Read the Daily Mail article which includes Mortenson's response to Krakauer. Mortenson has his defenders: his mountain-climbing friend, Scott Darsney, responds.

Mortenson is also reported to be facing a class action lawsuit. Read the article in the Wall Street Journal on the recent rash of class action suits from readers against authors for 'misleading' them.  (Good thing the villagers didn't know they could sue the pants off Copernicus for the innaccuracies in his de revolutionibus orbium coelstium).

In the end, these allegations are a matter for the courts to decide - but in the meantime, both Mortenson and Krakauer make for excellent reading: 


Three-Cups-of-TeaStones For Schools Into Thin AirWhere men win glory book cover Under-the-banner-of-heaven
    

Go the [Bleep] to Sleep: Tender Tales for Sleepy Adults

June 21, 2011 | Viveca | Comments (3) Facebook Twitter More...

Go-the-@-to-sleep
No one was more surprised than Adam Mansbach when Go the Fuck to Sleep became a bestseller in advance sales.  Definitely not for children, this book is intended to reflect the frustration of parents whose little (non-sleeping) angels remain wide awake long after their bedtimes. Mansbach, a prof at Rutgers University, a novelist (The End of the Jews), and a first-time parent, was inspired to publish this book after he joked on Facebook that this would be the name of his next novel - and received an overwhelmingly postive response. See his interview on ABC news.  Listen to his interview on CBC.

Samuelljackson 061708herzog Now, I don't know about you, but when I think of childrens' storytellers, American actor, Samuel L. Jackson and German director, Werner Herzog naturally spring to mind.

Listen to Samuel L. Jackson's tender interpretation. 

And here is Werner's version.

Read what the NY Times, the Washington Times, and the Globe and Mail have to say.  The U.K. Guardian writes about the curious phenonemon of children's books for adults.

Read what the New Yorker says about nervous publishers dealing with profanity-laced bestsellers in a post-Cee Lo universe.  Forget you, indeed.

Will pareAdam-Mansbach-007nts find this funny?  Of course.  No doubt some parents will find this offensive, or dismiss it as a one-joke gimmick.  Serious parenting pundits will wade in to argue for or against the book's "premise."  One thing is for sure - this book stands to make a lot of money.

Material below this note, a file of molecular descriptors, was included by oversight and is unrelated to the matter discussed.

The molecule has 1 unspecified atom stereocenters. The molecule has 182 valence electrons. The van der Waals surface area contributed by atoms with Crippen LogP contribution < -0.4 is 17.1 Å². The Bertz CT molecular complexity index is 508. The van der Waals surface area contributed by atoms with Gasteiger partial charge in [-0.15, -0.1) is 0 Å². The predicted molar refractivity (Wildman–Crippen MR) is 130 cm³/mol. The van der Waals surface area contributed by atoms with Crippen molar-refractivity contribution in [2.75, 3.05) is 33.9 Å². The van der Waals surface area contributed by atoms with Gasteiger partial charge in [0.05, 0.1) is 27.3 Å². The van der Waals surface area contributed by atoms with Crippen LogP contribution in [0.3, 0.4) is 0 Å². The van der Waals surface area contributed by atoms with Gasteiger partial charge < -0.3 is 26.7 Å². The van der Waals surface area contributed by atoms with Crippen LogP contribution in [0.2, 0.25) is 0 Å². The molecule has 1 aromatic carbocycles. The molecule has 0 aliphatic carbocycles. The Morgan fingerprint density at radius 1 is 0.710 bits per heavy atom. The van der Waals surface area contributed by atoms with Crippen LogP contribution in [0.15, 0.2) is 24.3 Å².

For those who prefer to hear bedtime tales with an old lady whispering 'hush,' there is always the classic Goodnight Moon.

(author Adam Mansbach with his daughter)

"You tweeted a photo of WHAT??"

June 9, 2011 | Viveca | Comments (4) Facebook Twitter More...

Breen
Anthony Weiner's recent admission of inappropriate conduct via the social media is simply the latest scandal involving icky behaviour by people who really should know better. This member (no pun intended) of the U.S. House of Representatives for New York was a Democratic hopeful destined for higher office. This article appeared in today's Toronto Star.

Spectacular falls from grace make for great comedy, cautionary tales, and of course, great reading.

One Nation Under SexTigerJohn EdwardsElizabeth EdwardsJesse James  Art of the Public Grovel Spitzer
 

 

 

 

Further Research:

  • Try Jennifer Weiner's (no relation to Rep. Weiner) novel, Fly Away Home, about a politician's wife who gets blindsided by her husband's infidelity.
  • Check out the the L.A. Times helpful reading list compiled for Arnold Schwarzeneggar and Maria Shriver.
  • Watch the Daily Show's coverage of "Weinergate" (just wait - the video starts after the ads).

The Big Wang Theory June 2, 2011

Jon Stewart Press Conference June 7, 2011

Weird fact: Weiner was Jon Stewart's old roomate after college (Weiner's remarks in this 2009 article in New York Magazine are uncannily prescient with regard to his current predicament)